REACHING FOR THE MOON: ISRO Chairman G. Madhavan Nair and NASA Administrator Michael Griffin greet each other after signing a memorandum of understanding in Bangalore on Tuesday. — Photo: K. Bhagya Prakash
BANGALORE: In a milestone in space cooperation between New Delhi and Washington, India’s unmanned moon mission Chandrayaan-1 will have on board two U.S. payloads. The mission is slated for launch by early 2008.
Indian Space Research Organisation (ISRO) Chairman G. Madhavan Nair and National Aeronautics and Space Administration (NASA) Administrator Michael Griffin on Tuesday signed a memorandum of understanding in this regard.
The payloads are a Miniature Synthetic Aperture Radar (mini SAR) that will map the cold regions and scan for ice deposits and a Moon Mineralogy Mapper (M3).
The Applied Physics Laboratory of Johns Hopkins University, under funding from the NASA, developed the mini SAR. Brown University and the NASA’s Jet Propulsion Laboratory built the M3.
Mr. Griffin said:
“The two-year mission would map the lunar surface and investigate its properties that would advance knowledge about the moon’s history and evolution, besides informing future exploration decisions by characterising the content of the lunar soil.
“The mission you will conduct some 40 years after humans saw the moon up close for the first time will greatly advance our understanding of our closest neighbour in space and represents a very impressive technical achievement.”
The NASA chief said: “I understand that you are undertaking this mission to upgrade India’s technological capability and provide challenging opportunities for planetary research for the younger generation.”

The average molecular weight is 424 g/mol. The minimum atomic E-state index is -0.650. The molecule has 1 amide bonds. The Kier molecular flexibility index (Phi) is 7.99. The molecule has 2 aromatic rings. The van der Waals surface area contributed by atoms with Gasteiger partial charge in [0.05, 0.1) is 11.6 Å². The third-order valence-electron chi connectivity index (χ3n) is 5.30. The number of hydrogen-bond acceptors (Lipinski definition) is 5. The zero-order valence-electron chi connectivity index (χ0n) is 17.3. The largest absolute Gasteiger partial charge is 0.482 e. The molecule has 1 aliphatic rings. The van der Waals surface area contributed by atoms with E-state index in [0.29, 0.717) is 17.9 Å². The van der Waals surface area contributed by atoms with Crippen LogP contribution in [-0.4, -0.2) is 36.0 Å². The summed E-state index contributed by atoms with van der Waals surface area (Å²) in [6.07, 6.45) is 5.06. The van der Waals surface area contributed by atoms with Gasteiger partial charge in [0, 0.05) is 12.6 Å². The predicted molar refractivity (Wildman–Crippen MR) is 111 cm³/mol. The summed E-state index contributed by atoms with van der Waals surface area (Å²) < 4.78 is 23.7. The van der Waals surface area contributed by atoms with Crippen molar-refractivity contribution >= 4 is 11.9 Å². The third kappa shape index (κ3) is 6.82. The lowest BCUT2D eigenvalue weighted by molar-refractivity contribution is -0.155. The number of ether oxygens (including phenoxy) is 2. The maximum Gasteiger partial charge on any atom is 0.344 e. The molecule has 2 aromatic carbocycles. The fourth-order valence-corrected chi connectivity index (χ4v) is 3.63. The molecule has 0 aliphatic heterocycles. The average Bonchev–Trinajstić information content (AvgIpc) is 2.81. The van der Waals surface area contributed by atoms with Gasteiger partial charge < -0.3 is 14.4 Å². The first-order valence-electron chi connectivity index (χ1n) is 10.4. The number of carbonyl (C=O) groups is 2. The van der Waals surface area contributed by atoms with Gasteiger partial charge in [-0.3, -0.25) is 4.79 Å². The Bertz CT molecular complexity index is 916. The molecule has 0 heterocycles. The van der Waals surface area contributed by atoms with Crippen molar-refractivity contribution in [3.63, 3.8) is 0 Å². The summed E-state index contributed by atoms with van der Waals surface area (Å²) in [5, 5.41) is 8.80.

ISRO’s Physical Research Laboratory Director V.N. Goswami said the mission’s main objective was to investigate the mineral and chemical distribution on the lunar surface. “Our mission will, for the first time, explore the topography of the moon. It is important to know, as once a manned mission is there, we should know where humans should go.”
There were many theories on the moon, mainly due to the huge gap after the 1969 Apollo mission. Space cooperation between the two countries dates back to 1963 when Indian atmospheric experiments were carried out on a U.S. rocket. However, the relations became strained after India’s nuclear testing in 1998.
Washington imposed sanctions on India, resulting in a freeze on exchanges in nuclear and other high-tech sectors.
Chandrayaan-1 will also carry five Indian instruments, along with three developed by the European Space Agency and one from the Bulgarian Space Laboratory.